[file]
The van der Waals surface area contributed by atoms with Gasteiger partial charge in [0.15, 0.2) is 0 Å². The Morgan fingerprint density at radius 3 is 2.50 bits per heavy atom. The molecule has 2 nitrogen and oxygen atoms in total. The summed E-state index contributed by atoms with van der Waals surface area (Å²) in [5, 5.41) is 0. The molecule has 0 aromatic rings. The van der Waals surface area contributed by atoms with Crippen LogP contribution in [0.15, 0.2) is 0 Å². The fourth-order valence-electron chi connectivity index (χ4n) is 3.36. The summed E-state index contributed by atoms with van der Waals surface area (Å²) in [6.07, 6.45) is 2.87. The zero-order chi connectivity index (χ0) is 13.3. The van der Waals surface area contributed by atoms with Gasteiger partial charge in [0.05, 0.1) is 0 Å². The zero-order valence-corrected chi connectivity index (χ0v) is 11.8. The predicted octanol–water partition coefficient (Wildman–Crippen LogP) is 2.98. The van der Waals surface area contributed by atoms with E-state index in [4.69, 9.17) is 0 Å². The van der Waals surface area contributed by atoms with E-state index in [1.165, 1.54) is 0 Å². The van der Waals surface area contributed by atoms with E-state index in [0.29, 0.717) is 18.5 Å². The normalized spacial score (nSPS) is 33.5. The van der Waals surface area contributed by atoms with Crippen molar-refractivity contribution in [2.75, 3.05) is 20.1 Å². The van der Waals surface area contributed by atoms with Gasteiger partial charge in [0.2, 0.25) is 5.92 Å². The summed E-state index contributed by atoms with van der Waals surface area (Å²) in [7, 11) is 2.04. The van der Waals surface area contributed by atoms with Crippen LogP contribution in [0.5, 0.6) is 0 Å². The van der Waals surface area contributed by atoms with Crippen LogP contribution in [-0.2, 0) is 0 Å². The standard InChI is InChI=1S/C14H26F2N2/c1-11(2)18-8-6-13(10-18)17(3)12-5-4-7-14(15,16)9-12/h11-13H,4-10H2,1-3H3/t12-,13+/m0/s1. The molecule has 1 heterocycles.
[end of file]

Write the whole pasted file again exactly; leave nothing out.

The van der Waals surface area contributed by atoms with Gasteiger partial charge in [0.15, 0.2) is 0 Å². The Morgan fingerprint density at radius 3 is 2.50 bits per heavy atom. The molecule has 2 nitrogen and oxygen atoms in total. The summed E-state index contributed by atoms with van der Waals surface area (Å²) in [5, 5.41) is 0. The molecule has 0 aromatic rings. The van der Waals surface area contributed by atoms with Crippen LogP contribution in [0.15, 0.2) is 0 Å². The fourth-order valence-electron chi connectivity index (χ4n) is 3.36. The summed E-state index contributed by atoms with van der Waals surface area (Å²) in [6.07, 6.45) is 2.87. The zero-order chi connectivity index (χ0) is 13.3. The van der Waals surface area contributed by atoms with Gasteiger partial charge in [0.05, 0.1) is 0 Å². The zero-order valence-corrected chi connectivity index (χ0v) is 11.8. The predicted octanol–water partition coefficient (Wildman–Crippen LogP) is 2.98. The van der Waals surface area contributed by atoms with E-state index in [4.69, 9.17) is 0 Å². The van der Waals surface area contributed by atoms with E-state index in [1.165, 1.54) is 0 Å². The van der Waals surface area contributed by atoms with E-state index in [0.29, 0.717) is 18.5 Å². The normalized spacial score (nSPS) is 33.5. The van der Waals surface area contributed by atoms with Crippen molar-refractivity contribution in [2.75, 3.05) is 20.1 Å². The van der Waals surface area contributed by atoms with Gasteiger partial charge in [0.2, 0.25) is 5.92 Å². The summed E-state index contributed by atoms with van der Waals surface area (Å²) in [7, 11) is 2.04. The van der Waals surface area contributed by atoms with Crippen LogP contribution in [0.5, 0.6) is 0 Å². The van der Waals surface area contributed by atoms with Crippen LogP contribution in [-0.2, 0) is 0 Å². The standard InChI is InChI=1S/C14H26F2N2/c1-11(2)18-8-6-13(10-18)17(3)12-5-4-7-14(15,16)9-12/h11-13H,4-10H2,1-3H3/t12-,13+/m0/s1. The molecule has 1 heterocycles.